The ethics of resuscitation at borderline viability: when, if ever, is it ethically permissible to refuse a parental request?
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[Note: The slide presentation is not available from this event.] Extremely preterm infants, born at the borderline of viability, face a high risk of death in the neonatal period despite efforts to keep them alive. And, among survivors, there is a risk of severe long-term neuro-developmental impairment. Clinicians involved in the care of these patients often question whether aggressive measures should always be taken, and under what circumstances, if any, it may be appropriate not to attempt resuscitation or provide intensive care technology. The relevant data, weaknesses of those data, relevant ethical principles, and an ethical framework for decision-making in this setting will be discussed. This framework should be more widely relevant, applicable to all such ethical decisions in pediatrics.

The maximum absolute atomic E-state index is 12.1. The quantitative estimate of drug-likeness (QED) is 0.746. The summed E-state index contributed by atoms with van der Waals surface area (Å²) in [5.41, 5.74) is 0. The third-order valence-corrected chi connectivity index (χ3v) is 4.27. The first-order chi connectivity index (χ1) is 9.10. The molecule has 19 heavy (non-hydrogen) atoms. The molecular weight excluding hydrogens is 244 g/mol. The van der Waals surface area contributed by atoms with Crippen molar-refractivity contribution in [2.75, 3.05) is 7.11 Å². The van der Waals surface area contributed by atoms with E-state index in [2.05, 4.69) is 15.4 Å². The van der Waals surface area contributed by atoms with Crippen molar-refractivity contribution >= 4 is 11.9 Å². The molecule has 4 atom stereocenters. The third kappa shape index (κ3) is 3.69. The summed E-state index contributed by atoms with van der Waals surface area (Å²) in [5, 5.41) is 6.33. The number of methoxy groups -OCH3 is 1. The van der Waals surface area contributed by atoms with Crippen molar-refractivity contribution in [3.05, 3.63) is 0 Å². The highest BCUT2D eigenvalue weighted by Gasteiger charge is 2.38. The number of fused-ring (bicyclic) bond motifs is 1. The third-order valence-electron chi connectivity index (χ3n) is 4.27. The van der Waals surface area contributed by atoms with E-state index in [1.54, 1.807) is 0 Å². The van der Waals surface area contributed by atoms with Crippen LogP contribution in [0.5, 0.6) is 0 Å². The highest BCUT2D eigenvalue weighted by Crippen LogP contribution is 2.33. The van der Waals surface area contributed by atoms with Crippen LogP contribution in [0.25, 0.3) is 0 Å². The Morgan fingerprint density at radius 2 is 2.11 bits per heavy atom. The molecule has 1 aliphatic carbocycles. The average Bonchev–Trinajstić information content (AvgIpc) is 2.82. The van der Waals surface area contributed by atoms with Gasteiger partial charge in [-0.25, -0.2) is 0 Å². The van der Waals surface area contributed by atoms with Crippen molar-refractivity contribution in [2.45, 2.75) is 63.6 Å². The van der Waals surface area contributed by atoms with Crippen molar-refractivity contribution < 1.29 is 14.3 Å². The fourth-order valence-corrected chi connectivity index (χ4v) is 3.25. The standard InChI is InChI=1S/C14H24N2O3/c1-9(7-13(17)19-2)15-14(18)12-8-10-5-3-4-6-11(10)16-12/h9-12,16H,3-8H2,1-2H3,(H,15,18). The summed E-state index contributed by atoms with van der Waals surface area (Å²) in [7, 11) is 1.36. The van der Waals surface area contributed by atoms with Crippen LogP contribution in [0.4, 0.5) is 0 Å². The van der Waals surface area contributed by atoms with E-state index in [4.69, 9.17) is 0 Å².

Tuesday, January 10, 2017; noon to 1 p.m.; Room D1.602. "The Ethics of Resuscitation at Borderline Viability: When, If Ever, Is It Ethically Permissible to Refuse a Parental Request?" Mark R. Mercurio, M.D., M.A.; Professor of Pediatrics; Chief, Neonatal-Perinatal Medicine; Director, Program for Biomedical Ethics; Yale University School of Medicine. [Note: The slide presentation is not available from this event.]
Infant, Extremely Premature